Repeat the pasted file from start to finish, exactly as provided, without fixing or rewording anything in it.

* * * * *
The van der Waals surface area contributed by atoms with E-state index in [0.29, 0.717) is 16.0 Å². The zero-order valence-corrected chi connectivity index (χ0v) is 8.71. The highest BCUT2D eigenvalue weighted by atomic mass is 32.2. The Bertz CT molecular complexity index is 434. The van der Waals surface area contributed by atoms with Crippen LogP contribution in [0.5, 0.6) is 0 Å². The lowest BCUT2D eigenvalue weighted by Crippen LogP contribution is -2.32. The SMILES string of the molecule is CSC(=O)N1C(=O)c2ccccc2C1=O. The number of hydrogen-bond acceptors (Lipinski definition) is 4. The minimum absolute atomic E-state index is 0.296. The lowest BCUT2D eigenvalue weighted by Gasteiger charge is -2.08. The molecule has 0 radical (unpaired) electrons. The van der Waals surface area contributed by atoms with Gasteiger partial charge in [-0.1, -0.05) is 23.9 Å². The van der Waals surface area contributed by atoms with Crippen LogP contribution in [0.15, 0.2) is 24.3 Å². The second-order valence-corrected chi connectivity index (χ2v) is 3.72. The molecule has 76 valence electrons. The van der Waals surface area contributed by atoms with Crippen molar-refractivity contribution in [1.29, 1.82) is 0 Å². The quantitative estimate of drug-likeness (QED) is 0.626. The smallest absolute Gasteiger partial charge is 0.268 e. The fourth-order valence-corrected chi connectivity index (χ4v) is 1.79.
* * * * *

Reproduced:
The van der Waals surface area contributed by atoms with E-state index in [0.29, 0.717) is 16.0 Å². The zero-order valence-corrected chi connectivity index (χ0v) is 8.71. The highest BCUT2D eigenvalue weighted by atomic mass is 32.2. The Bertz CT molecular complexity index is 434. The van der Waals surface area contributed by atoms with Crippen LogP contribution in [0.5, 0.6) is 0 Å². The lowest BCUT2D eigenvalue weighted by Crippen LogP contribution is -2.32. The SMILES string of the molecule is CSC(=O)N1C(=O)c2ccccc2C1=O. The number of hydrogen-bond acceptors (Lipinski definition) is 4. The minimum absolute atomic E-state index is 0.296. The lowest BCUT2D eigenvalue weighted by Gasteiger charge is -2.08. The molecule has 0 radical (unpaired) electrons. The van der Waals surface area contributed by atoms with Gasteiger partial charge in [-0.1, -0.05) is 23.9 Å². The van der Waals surface area contributed by atoms with Crippen LogP contribution in [0.15, 0.2) is 24.3 Å². The second-order valence-corrected chi connectivity index (χ2v) is 3.72. The molecule has 76 valence electrons. The van der Waals surface area contributed by atoms with Crippen molar-refractivity contribution in [1.29, 1.82) is 0 Å². The quantitative estimate of drug-likeness (QED) is 0.626. The smallest absolute Gasteiger partial charge is 0.268 e. The fourth-order valence-corrected chi connectivity index (χ4v) is 1.79.